JavaServer Pages (JSP) is a server-side programming technology that enables the creation of dynamic web pages and applications. This is accomplished by embedding Java code into HTML, XML, DHTML, or other document types. When a client such as a web browser makes a request to the Java application container, which is typically a web server, the static page is converted behind the scenes, and displayed as dynamic content to the viewer. It has been speculated that JSP was released to compete with PHP, a commonly used open-source programming language.
While JSP is sometimes associated with Active Server Pages (ASP), these are actually two different technologies. The biggest difference is that ASP is developed by Microsoft®, and largely considered as a framework. This is due to its ability to support a wide variety of programming languages enabled by Microsoft's® Component Object Model (COM). Created by Sun Microsystems®, JSP is considered an object-orientated programming language.
JavaServer Pages technology allows Java code and select predefined actions to be inserted into static web page content. This code is compiled at runtime for each request made to the page. The server, Java code and/or any custom programming that may have been implemented, is controlled by a pre-installed software application known as a virtual machine (VM). This VM integrates with a host operating system. The most common VM used to run JSP applications is Java Virtual Machine™ (JVM).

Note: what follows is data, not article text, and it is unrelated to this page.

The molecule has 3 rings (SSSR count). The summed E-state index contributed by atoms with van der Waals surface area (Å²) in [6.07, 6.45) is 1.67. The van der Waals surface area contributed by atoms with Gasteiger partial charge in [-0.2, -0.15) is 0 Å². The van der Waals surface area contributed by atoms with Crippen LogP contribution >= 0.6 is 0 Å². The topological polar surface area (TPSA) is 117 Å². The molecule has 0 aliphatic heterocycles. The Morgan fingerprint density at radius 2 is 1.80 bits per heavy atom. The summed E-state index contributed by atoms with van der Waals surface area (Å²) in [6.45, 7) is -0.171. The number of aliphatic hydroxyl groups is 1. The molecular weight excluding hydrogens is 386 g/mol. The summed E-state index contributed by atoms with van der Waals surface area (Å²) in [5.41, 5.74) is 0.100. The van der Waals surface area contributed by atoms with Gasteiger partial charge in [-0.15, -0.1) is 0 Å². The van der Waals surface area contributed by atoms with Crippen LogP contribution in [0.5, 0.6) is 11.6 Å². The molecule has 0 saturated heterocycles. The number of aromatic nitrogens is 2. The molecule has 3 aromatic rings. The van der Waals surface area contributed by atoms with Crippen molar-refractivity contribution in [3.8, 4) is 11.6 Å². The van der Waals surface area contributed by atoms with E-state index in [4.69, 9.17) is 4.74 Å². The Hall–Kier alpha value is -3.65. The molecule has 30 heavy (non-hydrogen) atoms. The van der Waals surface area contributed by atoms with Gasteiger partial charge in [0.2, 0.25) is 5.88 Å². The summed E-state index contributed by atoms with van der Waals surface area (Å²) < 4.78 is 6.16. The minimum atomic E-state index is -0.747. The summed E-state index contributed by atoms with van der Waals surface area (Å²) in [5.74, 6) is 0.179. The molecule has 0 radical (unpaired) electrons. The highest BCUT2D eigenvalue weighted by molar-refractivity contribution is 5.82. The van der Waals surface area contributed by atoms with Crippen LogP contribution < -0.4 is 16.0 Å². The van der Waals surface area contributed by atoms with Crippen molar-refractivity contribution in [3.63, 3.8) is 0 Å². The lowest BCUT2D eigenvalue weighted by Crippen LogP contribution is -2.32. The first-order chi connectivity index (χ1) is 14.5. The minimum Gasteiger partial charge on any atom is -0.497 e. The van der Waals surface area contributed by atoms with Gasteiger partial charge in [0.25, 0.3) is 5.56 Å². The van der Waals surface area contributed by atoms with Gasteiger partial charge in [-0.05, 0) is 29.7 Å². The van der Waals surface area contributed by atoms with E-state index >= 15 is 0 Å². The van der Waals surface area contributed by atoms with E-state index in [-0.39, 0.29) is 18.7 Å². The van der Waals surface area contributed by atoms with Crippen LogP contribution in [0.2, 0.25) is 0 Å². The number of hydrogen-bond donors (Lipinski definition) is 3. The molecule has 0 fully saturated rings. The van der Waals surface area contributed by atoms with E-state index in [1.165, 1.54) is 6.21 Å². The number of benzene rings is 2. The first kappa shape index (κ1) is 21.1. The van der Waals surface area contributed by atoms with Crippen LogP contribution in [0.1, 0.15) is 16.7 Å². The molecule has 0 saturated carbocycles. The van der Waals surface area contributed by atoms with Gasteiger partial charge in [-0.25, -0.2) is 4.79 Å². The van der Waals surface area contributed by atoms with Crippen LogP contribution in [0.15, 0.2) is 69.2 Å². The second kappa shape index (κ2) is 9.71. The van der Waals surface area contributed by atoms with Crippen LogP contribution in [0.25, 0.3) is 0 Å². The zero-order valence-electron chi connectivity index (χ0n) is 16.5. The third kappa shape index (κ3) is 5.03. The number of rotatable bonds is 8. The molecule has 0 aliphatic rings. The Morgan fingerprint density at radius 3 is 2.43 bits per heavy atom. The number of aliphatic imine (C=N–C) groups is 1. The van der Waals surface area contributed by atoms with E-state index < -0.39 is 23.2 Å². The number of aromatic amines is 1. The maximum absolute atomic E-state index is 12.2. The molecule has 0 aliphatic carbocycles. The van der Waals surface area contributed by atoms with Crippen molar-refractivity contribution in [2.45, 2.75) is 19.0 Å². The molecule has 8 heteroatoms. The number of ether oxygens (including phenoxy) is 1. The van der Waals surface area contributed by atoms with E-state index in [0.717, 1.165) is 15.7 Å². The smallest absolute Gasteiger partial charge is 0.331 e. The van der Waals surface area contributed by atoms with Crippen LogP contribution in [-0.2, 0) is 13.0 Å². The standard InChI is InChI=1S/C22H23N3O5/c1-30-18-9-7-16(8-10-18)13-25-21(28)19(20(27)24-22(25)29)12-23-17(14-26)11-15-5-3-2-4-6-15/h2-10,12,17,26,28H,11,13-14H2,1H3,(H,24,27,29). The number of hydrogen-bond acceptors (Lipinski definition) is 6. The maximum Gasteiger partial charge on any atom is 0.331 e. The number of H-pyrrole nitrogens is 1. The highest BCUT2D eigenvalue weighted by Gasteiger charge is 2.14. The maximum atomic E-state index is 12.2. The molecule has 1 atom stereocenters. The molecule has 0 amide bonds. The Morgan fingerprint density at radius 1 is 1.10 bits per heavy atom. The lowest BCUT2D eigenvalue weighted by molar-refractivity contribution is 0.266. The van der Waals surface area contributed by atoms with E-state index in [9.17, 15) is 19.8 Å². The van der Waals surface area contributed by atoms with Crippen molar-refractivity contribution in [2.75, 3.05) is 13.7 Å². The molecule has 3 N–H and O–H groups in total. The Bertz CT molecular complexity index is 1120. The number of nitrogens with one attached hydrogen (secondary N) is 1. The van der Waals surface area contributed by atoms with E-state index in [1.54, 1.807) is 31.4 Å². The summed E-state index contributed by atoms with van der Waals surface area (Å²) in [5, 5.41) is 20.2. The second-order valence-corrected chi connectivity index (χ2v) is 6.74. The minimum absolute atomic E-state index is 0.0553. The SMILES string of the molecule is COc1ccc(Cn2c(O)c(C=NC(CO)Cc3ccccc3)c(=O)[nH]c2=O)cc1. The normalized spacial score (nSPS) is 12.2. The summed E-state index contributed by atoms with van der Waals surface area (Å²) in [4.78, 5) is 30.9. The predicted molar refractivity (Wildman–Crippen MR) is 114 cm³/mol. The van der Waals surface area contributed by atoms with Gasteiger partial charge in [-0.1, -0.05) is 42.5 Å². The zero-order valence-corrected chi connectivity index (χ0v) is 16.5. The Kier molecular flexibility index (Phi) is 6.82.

From a technical aspect, JSP can be viewed as a high-level abstraction of Java servlets, because they essentially run on top of them. JavaServer Pages are usually compiled by a Java compiler. This compiler either generates servlets in the form of Java code, or byte code that can be directly executed. Since they are capable of being interpreted as soon as requests are made, the time it takes to convert a static page to dynamic content is often greatly reduced.
Many programmers prefer JSP because it simplifies development by allowing the insertion of Java code directly into standard text files. It is also an independent, cross-platform, portable language that falls in line with the Java motto of 'write once, run anywhere.' Boasting the ability to separate content from the foundation of the page, the language allows programmers to create new code independent of the existing work. JSP is largely considered to be a robust and efficient technology for both the server and client side aspects of programming.